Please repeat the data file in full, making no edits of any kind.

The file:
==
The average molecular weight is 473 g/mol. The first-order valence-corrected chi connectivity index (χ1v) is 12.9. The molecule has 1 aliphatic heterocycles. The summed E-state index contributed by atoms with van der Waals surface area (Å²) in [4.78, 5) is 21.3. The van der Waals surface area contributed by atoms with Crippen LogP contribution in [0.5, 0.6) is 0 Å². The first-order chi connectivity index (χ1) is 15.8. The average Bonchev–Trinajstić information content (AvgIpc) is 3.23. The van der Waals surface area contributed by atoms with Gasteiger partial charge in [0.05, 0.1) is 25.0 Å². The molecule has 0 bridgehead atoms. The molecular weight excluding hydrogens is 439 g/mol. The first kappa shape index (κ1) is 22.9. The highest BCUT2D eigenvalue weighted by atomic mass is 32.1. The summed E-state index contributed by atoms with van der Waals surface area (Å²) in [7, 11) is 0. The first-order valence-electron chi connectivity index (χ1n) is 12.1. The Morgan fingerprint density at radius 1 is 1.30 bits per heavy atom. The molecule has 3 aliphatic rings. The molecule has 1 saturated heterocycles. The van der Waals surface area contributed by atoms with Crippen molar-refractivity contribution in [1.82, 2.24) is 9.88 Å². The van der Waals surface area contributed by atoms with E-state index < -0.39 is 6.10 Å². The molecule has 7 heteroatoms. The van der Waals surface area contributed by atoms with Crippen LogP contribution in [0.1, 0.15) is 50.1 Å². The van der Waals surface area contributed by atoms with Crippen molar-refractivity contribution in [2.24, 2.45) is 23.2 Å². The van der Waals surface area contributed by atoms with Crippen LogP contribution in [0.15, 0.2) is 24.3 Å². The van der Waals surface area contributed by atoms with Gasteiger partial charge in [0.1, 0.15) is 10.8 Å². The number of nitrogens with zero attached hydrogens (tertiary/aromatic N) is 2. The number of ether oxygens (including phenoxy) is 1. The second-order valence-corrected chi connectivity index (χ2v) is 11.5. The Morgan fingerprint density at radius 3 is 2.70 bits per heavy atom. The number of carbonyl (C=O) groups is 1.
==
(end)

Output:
The average molecular weight is 473 g/mol. The first-order valence-corrected chi connectivity index (χ1v) is 12.9. The molecule has 1 aliphatic heterocycles. The summed E-state index contributed by atoms with van der Waals surface area (Å²) in [4.78, 5) is 21.3. The van der Waals surface area contributed by atoms with Crippen LogP contribution in [0.5, 0.6) is 0 Å². The first-order chi connectivity index (χ1) is 15.8. The average Bonchev–Trinajstić information content (AvgIpc) is 3.23. The van der Waals surface area contributed by atoms with Gasteiger partial charge in [0.05, 0.1) is 25.0 Å². The molecule has 0 bridgehead atoms. The molecular weight excluding hydrogens is 439 g/mol. The first kappa shape index (κ1) is 22.9. The highest BCUT2D eigenvalue weighted by atomic mass is 32.1. The summed E-state index contributed by atoms with van der Waals surface area (Å²) in [7, 11) is 0. The first-order valence-electron chi connectivity index (χ1n) is 12.1. The Morgan fingerprint density at radius 1 is 1.30 bits per heavy atom. The molecule has 3 aliphatic rings. The molecule has 1 saturated heterocycles. The van der Waals surface area contributed by atoms with Crippen molar-refractivity contribution in [1.82, 2.24) is 9.88 Å². The van der Waals surface area contributed by atoms with E-state index < -0.39 is 6.10 Å². The molecule has 7 heteroatoms. The van der Waals surface area contributed by atoms with Crippen LogP contribution in [0.1, 0.15) is 50.1 Å². The van der Waals surface area contributed by atoms with Crippen molar-refractivity contribution in [2.24, 2.45) is 23.2 Å². The van der Waals surface area contributed by atoms with Crippen LogP contribution in [0.15, 0.2) is 24.3 Å². The van der Waals surface area contributed by atoms with Gasteiger partial charge in [0.1, 0.15) is 10.8 Å². The number of nitrogens with zero attached hydrogens (tertiary/aromatic N) is 2. The number of ether oxygens (including phenoxy) is 1. The second-order valence-corrected chi connectivity index (χ2v) is 11.5. The Morgan fingerprint density at radius 3 is 2.70 bits per heavy atom. The number of carbonyl (C=O) groups is 1.